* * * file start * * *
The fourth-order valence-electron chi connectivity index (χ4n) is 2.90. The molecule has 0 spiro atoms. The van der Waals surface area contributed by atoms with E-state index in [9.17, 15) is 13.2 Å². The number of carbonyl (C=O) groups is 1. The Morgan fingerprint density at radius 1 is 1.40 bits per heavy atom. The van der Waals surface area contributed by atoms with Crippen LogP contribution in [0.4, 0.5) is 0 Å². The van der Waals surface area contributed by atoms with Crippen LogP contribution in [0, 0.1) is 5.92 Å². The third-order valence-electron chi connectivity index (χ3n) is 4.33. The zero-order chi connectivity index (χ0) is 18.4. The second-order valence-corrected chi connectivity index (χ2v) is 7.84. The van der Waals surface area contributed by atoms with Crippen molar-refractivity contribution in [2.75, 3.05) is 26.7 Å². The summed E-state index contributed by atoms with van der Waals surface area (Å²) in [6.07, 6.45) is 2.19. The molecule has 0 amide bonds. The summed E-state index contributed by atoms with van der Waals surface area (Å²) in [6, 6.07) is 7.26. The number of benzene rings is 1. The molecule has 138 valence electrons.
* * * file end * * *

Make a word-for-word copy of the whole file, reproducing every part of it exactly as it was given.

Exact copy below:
The fourth-order valence-electron chi connectivity index (χ4n) is 2.90. The molecule has 0 spiro atoms. The van der Waals surface area contributed by atoms with E-state index in [9.17, 15) is 13.2 Å². The number of carbonyl (C=O) groups is 1. The Morgan fingerprint density at radius 1 is 1.40 bits per heavy atom. The van der Waals surface area contributed by atoms with Crippen LogP contribution in [0.4, 0.5) is 0 Å². The van der Waals surface area contributed by atoms with Crippen LogP contribution in [0, 0.1) is 5.92 Å². The third-order valence-electron chi connectivity index (χ3n) is 4.33. The zero-order chi connectivity index (χ0) is 18.4. The second-order valence-corrected chi connectivity index (χ2v) is 7.84. The van der Waals surface area contributed by atoms with Crippen molar-refractivity contribution in [2.75, 3.05) is 26.7 Å². The summed E-state index contributed by atoms with van der Waals surface area (Å²) in [6.07, 6.45) is 2.19. The molecule has 0 amide bonds. The summed E-state index contributed by atoms with van der Waals surface area (Å²) in [6, 6.07) is 7.26. The number of benzene rings is 1. The molecule has 138 valence electrons.